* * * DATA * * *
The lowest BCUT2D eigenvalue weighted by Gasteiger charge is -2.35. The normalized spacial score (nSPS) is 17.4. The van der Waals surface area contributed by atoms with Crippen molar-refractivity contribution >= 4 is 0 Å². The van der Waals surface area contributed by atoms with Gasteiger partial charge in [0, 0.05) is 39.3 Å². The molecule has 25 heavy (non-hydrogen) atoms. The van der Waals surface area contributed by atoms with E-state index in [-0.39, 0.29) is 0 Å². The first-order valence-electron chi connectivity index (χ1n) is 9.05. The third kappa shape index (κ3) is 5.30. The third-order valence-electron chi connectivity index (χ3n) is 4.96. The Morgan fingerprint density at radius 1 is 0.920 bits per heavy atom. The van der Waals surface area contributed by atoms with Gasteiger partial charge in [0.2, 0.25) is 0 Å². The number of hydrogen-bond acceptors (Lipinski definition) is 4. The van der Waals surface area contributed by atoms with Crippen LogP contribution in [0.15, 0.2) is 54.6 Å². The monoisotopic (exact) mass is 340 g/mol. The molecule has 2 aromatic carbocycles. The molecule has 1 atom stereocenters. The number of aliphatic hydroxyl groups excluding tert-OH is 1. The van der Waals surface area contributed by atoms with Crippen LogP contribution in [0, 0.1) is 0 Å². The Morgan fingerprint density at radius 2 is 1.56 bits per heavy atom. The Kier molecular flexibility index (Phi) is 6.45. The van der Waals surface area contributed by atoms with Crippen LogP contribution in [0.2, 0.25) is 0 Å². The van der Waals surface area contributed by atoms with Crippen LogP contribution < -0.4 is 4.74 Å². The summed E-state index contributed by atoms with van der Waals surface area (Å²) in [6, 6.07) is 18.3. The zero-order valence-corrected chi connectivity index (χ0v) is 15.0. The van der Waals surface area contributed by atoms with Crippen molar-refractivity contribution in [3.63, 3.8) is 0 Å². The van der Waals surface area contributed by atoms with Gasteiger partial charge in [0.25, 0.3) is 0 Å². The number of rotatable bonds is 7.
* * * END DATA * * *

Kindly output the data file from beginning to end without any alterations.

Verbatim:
The lowest BCUT2D eigenvalue weighted by Gasteiger charge is -2.35. The normalized spacial score (nSPS) is 17.4. The van der Waals surface area contributed by atoms with Crippen molar-refractivity contribution >= 4 is 0 Å². The van der Waals surface area contributed by atoms with Gasteiger partial charge in [0, 0.05) is 39.3 Å². The molecule has 25 heavy (non-hydrogen) atoms. The van der Waals surface area contributed by atoms with E-state index in [-0.39, 0.29) is 0 Å². The first-order valence-electron chi connectivity index (χ1n) is 9.05. The third kappa shape index (κ3) is 5.30. The third-order valence-electron chi connectivity index (χ3n) is 4.96. The Morgan fingerprint density at radius 1 is 0.920 bits per heavy atom. The van der Waals surface area contributed by atoms with Gasteiger partial charge in [0.2, 0.25) is 0 Å². The number of hydrogen-bond acceptors (Lipinski definition) is 4. The van der Waals surface area contributed by atoms with Crippen LogP contribution in [0.15, 0.2) is 54.6 Å². The monoisotopic (exact) mass is 340 g/mol. The molecule has 2 aromatic carbocycles. The molecule has 1 atom stereocenters. The number of aliphatic hydroxyl groups excluding tert-OH is 1. The van der Waals surface area contributed by atoms with Crippen LogP contribution in [0, 0.1) is 0 Å². The Morgan fingerprint density at radius 2 is 1.56 bits per heavy atom. The Kier molecular flexibility index (Phi) is 6.45. The van der Waals surface area contributed by atoms with Crippen LogP contribution in [0.2, 0.25) is 0 Å². The van der Waals surface area contributed by atoms with Crippen LogP contribution < -0.4 is 4.74 Å². The summed E-state index contributed by atoms with van der Waals surface area (Å²) in [6, 6.07) is 18.3. The zero-order valence-corrected chi connectivity index (χ0v) is 15.0. The van der Waals surface area contributed by atoms with Crippen molar-refractivity contribution in [3.63, 3.8) is 0 Å². The van der Waals surface area contributed by atoms with Gasteiger partial charge in [0.25, 0.3) is 0 Å². The number of rotatable bonds is 7.